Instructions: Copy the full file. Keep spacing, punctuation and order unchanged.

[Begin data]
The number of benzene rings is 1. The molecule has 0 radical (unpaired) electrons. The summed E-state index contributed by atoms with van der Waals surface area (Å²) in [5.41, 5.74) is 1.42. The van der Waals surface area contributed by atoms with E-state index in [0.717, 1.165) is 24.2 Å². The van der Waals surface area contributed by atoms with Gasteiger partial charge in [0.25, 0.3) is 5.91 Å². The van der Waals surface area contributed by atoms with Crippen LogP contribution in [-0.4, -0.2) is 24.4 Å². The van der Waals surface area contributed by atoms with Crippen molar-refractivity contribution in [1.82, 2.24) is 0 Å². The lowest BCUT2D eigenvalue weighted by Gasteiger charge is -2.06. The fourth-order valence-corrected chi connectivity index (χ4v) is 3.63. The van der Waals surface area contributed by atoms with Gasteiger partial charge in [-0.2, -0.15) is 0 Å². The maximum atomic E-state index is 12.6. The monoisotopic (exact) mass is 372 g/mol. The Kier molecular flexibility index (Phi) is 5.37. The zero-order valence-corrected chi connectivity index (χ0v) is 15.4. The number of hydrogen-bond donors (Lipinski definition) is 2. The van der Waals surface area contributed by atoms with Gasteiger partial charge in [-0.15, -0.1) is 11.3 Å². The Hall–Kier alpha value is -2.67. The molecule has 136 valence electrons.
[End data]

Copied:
The number of benzene rings is 1. The molecule has 0 radical (unpaired) electrons. The summed E-state index contributed by atoms with van der Waals surface area (Å²) in [5.41, 5.74) is 1.42. The van der Waals surface area contributed by atoms with E-state index in [0.717, 1.165) is 24.2 Å². The van der Waals surface area contributed by atoms with Gasteiger partial charge in [0.25, 0.3) is 5.91 Å². The van der Waals surface area contributed by atoms with Crippen LogP contribution in [-0.4, -0.2) is 24.4 Å². The van der Waals surface area contributed by atoms with Crippen molar-refractivity contribution in [1.82, 2.24) is 0 Å². The lowest BCUT2D eigenvalue weighted by Gasteiger charge is -2.06. The fourth-order valence-corrected chi connectivity index (χ4v) is 3.63. The van der Waals surface area contributed by atoms with Gasteiger partial charge in [-0.2, -0.15) is 0 Å². The maximum atomic E-state index is 12.6. The monoisotopic (exact) mass is 372 g/mol. The Kier molecular flexibility index (Phi) is 5.37. The zero-order valence-corrected chi connectivity index (χ0v) is 15.4. The number of hydrogen-bond donors (Lipinski definition) is 2. The van der Waals surface area contributed by atoms with Gasteiger partial charge in [-0.15, -0.1) is 11.3 Å². The Hall–Kier alpha value is -2.67. The molecule has 136 valence electrons.